The anti-Sikh riots of 1984 still haunt the ruling Indian National Congress. Almost three decades ago around 3,000 minority Sikhs were killed, allegedly at the instigation of local Congress leaders in Delhi in the aftermath of the assassination of Prime Minister Indira Gandhi by her two Sikh bodyguards, Beant Singh and Satwant Singh, on October 31, 1984.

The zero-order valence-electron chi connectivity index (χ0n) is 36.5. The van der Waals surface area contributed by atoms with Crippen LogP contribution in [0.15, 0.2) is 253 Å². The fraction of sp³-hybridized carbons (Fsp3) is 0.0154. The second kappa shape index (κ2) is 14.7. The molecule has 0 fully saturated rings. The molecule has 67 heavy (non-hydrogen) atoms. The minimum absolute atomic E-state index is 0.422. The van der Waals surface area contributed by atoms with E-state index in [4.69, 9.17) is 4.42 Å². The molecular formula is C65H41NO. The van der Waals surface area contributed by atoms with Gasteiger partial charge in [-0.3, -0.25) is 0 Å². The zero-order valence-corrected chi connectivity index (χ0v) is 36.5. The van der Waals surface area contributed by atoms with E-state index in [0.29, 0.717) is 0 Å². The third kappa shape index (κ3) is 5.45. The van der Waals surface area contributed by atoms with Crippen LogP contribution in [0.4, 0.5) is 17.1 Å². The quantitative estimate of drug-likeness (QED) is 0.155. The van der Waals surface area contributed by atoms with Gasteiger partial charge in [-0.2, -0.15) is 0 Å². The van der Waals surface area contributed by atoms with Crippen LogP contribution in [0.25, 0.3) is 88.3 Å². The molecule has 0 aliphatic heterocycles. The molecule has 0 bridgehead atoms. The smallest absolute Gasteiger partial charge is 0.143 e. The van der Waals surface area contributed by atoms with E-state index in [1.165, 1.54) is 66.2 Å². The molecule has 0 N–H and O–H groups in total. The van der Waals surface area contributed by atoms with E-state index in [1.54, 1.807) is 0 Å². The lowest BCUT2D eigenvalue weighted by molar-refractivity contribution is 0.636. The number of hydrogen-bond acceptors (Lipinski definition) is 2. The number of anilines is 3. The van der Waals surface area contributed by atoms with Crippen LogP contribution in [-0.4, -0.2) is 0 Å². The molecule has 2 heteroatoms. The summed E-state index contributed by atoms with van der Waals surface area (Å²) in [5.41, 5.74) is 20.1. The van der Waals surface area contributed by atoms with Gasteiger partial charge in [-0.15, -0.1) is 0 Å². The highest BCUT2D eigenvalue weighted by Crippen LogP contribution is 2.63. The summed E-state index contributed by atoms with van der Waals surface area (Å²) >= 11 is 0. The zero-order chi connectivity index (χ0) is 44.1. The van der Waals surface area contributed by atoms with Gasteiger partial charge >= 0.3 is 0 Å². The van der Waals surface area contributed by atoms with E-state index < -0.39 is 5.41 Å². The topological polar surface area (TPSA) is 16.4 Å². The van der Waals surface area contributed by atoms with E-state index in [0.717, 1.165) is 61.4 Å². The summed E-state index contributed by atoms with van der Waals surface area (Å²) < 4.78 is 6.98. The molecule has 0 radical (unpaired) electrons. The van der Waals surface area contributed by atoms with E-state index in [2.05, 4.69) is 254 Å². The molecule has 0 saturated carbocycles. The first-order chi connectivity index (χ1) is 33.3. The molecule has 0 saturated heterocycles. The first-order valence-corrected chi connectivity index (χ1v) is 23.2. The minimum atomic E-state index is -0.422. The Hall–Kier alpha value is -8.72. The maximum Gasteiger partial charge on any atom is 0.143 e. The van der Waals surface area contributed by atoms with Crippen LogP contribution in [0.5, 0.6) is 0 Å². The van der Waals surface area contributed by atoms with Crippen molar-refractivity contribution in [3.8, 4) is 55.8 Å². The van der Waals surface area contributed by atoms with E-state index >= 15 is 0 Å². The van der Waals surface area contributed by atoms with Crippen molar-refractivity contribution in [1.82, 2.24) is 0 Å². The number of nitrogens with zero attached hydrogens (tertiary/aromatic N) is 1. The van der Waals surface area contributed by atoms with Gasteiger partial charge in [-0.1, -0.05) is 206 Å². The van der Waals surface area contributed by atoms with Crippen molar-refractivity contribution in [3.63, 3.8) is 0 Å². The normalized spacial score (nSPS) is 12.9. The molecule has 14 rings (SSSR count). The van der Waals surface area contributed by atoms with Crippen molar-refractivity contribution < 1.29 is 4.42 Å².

The recent assassination attempt on Lieutenant-General Kuldip Singh Brar in London is a grim reminder that the ghosts of the Punjab insurgency are still with us so many years after the last shots were fired. Indira Gandhi’s decision to send troops into the Golden Temple in June 1984 — troops Gen. Brar commanded — set off events which would claim tens of thousands of lives, including her own. Historians have long debated if Mrs Gandhi’s decision to storm the temple was correct. This much, though, there is a consensus on: the murderous events of the summer of 1984 were an outcome of a vicious political dance, in which Mrs Gandhi’s Congress and the Shiromani Akali Dal sought to outmanoeuvre each other by using Sikh militancy.